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ScotRail Class 380s run as first electric trains between Edinburgh and Glasgow

Class 380s have made history as the first electric trains to run between Edinburgh and Glasgow in preparation for the Class 385s next year – which, as ScotRail Alliance boss Alex Hynes told RTM, were slightly pushed back as part of a necessary “dose of realism.”

Stock from ScotRail Alliance’s existing fleet was therefore used to run services between the two major Scottish cities.

The seven-carriage 380s will provide more seats for customers and are the first passenger trains to make the journey since Network Rail finished electrifying the line earlier this year.

Hitachi unveiled the first of the 70 new units in October as part of Transport Scotland’s Edinburgh Glasgow Improvement Programme (EGIP).

Following the launch of the first Class 380s on the Edinburgh and Glasgow via Falkirk High route, Hynes said the move was a “key milestone” in electrification.

“As we prepare for the arrival of our brand-new Hitachi trains next year – which will deliver faster journeys, more seats, and better services – we will start running electric trains from our existing fleet between Edinburgh and Glasgow via Falkirk High,” he continued.

“The running of these electric trains from our existing fleet is an important milestone ahead of the arrival of the brand-new Hitachi trains. It’s another key stage in our plan to build the best railway Scotland has ever had.

“Being able to run some services with seven carriages will mean more seats for our customers, and we will also deliver some faster journey times.”

Humza Yousaf, Scottish minister for transport, who wrote for the latest issue of RTM, added: “The introduction of electric services is a key milestone in the EGIP and yet another sign that our £5bn investment to 2019 is helping build the best railway Scotland has ever had. It also paves the way for the arrival of our new fleet of Class 385s, to be phased in over the coming months, offering passengers faster, greener and longer trains.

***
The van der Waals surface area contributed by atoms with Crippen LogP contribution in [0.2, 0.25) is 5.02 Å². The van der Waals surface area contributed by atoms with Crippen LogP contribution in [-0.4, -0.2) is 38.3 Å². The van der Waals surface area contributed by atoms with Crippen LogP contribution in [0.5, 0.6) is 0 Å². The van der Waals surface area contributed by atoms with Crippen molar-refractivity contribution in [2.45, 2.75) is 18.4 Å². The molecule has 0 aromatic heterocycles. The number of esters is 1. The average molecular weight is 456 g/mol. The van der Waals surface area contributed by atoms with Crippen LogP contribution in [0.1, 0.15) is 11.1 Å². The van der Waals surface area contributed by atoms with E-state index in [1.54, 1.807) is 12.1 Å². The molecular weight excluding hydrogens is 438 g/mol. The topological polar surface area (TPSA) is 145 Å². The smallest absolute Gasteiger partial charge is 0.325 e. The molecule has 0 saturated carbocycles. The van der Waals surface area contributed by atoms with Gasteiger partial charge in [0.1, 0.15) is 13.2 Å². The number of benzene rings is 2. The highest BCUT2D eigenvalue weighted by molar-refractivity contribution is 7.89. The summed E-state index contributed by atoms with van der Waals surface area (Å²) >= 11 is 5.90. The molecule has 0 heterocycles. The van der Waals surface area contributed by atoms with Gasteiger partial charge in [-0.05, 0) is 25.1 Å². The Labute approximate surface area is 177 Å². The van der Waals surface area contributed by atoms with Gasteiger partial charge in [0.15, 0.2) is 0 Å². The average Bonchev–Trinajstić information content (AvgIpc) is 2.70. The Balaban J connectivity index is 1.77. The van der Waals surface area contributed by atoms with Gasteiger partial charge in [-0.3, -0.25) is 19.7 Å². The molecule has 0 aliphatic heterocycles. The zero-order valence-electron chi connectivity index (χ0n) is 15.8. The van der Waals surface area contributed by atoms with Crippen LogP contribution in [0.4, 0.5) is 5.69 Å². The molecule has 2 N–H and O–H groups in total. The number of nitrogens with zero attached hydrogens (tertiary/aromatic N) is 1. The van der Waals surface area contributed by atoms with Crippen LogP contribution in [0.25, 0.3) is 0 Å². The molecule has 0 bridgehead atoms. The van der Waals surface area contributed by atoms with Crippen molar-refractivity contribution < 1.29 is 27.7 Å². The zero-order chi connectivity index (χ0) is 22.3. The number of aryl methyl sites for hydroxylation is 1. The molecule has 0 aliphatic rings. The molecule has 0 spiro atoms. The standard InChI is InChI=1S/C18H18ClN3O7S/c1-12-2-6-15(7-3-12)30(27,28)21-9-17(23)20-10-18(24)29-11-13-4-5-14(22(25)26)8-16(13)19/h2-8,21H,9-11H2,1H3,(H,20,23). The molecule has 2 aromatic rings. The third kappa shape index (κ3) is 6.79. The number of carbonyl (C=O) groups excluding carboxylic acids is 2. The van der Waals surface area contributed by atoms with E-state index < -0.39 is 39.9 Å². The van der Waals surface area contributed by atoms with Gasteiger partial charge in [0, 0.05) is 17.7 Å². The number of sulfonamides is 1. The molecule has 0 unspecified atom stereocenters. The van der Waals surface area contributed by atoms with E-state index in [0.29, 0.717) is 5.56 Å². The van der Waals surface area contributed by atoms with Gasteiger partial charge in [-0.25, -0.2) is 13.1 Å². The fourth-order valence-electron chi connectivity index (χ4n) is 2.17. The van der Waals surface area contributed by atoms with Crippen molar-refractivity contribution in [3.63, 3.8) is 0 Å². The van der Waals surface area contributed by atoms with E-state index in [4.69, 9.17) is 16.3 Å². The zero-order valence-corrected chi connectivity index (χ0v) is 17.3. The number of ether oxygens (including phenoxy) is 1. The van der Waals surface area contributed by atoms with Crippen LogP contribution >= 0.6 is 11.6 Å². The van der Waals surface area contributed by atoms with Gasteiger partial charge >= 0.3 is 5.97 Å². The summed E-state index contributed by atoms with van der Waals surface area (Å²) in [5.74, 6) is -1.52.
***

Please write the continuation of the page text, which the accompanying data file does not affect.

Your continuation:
“I’d like to offer my personal thanks to all the many people who have worked on this significant electrification project as their efforts come to fruition.”


Huguenot   12/12/2017 at 12:27

Well done. It's good to have some cheery electrification news for a change.

Alexander   12/12/2017 at 15:54

Pretty scruffy track and lineside vegetation control if the picture is recent and of the right line?.

Andrew Gwilt   12/12/2017 at 21:21

Good to see the Class 380's now operating on the newly electrified line between Glasgow and Edinburgh via High Falkirk. Next year will see the Class 385's to start passenger services on the Edinburgh-Glasgow via Falkirk line aswell on other services it will operate on.

Jeds   13/12/2017 at 16:06

Because there is no first class in the 380s this has been temporarily with drawn from all services, including those run with the 170s, on the E&G. Expect to hear complaints!

Neville Hill   14/12/2017 at 14:56

This is good news, but is anyone else struggling with the seemingly popular expression 'best railway Scotland has ever had'? I'm sure some Scottish routes will soon have the most frequent trains they've ever had, probably the fastest stopping trains they've ever had, and other 21st-century perks such as on-board WiFi. All these things are great and probably satisfy 90% of what modern-day passengers need. But the 'best railway ever' generally? That would need porters to carry your bags, restaurant cars on longer-distance trains, carriages with lovely soft lighting and comfortable seats, branch lines (or integrated, connecting buses) to all but the most remote communities, parcels and goods services from every station, spare old rolling stock which is rolled out for summer holiday trains and special events, enough staff to operate those extra trains, etc, etc... I'm not one for rose-tinted glasses, and goodness knows there were plenty of disadvantages to the steam-age railway, but you can't really compare today's 'product' with what Scotland has had in the past.

PP   18/12/2017 at 10:27

@Neville: I think it's a bit problematic comparing the current railway with the one of 50+ years ago, because so much has changed. Not just travel patterns, but a whole lot more besides - life is completely different. If you look at service frequencies, yes, they're far better than they were, although journey times are actually worse in some circumstances. As for restaurant cars, much as they're a nice idea, their decline can be traced to very different eating habits. In the past it seemed to be the belief that you'd literally die if you didn't eat two massive plates of meat and two veg a day, and train services provided those to meet demand. Now, most people are happy to stock up on snacks of their choice at the much more varied food outlets on stations. For meeting modern needs, I think the current railway does a pretty good job.

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